Synopsis by Mark Deming
A master musician defends his talent and his family's reputation against political interference and artistic challenges in this historical drama from Thailand. Sorn (played as a young man by Anuchit Saphanphong and as an older man by Adul Dulyarat) was the younger brother of a musician who was a master of the ranard-ek, a wooden percussion instrument similar to the xylophone. Sorn was eager to follow in his brother's footsteps, but his family discouraged him until his brother was killed in a fistfight with rival musicians, and Sorn took up the instrument to honor his memory. While Sorn displayed an easy talent on the ranard-ek, he was also headstrong and lacked discipline, and after impressing local audiences, he first tasted humiliation when he was outclassed in a competition with master musician Im Krun (Narongrit Tosa-nga). From that point on, Sorn dedicated himself to serious study of the ranard-ek and honing his talent in anticipation of another face-off against Im Khun. However, Sorn's rise to the peak of his form comes as the Thai government introduces a sweeping program of "cultural control," as certain traditional art forms were discouraged in the name of bringing the nation a more modernized lifestyle. Released in North America under the title The Overture, Hoam Rong was inspired by the true-life story of Thai musician Luang Pradit Phairao.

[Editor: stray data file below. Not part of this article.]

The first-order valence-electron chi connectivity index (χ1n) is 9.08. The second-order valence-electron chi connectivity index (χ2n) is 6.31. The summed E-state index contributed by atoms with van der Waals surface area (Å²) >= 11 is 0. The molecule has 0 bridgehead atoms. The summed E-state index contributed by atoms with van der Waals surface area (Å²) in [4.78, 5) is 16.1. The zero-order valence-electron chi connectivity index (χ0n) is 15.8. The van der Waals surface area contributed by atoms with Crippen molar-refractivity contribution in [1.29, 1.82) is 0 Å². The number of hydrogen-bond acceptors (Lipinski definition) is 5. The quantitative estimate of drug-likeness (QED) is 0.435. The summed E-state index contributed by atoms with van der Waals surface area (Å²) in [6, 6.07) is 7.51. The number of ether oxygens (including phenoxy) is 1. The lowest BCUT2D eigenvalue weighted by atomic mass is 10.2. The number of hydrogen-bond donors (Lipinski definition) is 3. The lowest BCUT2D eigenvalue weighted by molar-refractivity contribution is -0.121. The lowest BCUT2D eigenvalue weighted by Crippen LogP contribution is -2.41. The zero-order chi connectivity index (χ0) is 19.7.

music, musician, pride, rival, Thailand, xylophone